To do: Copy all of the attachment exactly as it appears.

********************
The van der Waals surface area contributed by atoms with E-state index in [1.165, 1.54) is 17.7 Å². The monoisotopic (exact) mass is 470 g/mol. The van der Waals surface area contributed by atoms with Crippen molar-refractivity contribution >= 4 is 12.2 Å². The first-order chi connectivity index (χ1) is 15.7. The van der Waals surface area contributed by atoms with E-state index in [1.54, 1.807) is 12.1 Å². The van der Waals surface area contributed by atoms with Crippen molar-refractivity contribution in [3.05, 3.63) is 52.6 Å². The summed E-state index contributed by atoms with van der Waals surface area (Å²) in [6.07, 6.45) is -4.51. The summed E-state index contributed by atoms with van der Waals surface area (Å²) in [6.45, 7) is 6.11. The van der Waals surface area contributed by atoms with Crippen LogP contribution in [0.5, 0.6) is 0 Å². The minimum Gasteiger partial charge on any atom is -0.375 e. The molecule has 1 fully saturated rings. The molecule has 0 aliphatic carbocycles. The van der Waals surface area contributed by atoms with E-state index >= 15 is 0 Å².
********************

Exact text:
The van der Waals surface area contributed by atoms with E-state index in [1.165, 1.54) is 17.7 Å². The monoisotopic (exact) mass is 470 g/mol. The van der Waals surface area contributed by atoms with Crippen molar-refractivity contribution >= 4 is 12.2 Å². The first-order chi connectivity index (χ1) is 15.7. The van der Waals surface area contributed by atoms with E-state index in [1.54, 1.807) is 12.1 Å². The van der Waals surface area contributed by atoms with Crippen molar-refractivity contribution in [3.05, 3.63) is 52.6 Å². The summed E-state index contributed by atoms with van der Waals surface area (Å²) in [6.07, 6.45) is -4.51. The summed E-state index contributed by atoms with van der Waals surface area (Å²) in [6.45, 7) is 6.11. The van der Waals surface area contributed by atoms with Crippen LogP contribution in [0.5, 0.6) is 0 Å². The minimum Gasteiger partial charge on any atom is -0.375 e. The molecule has 1 fully saturated rings. The molecule has 0 aliphatic carbocycles. The van der Waals surface area contributed by atoms with E-state index >= 15 is 0 Å².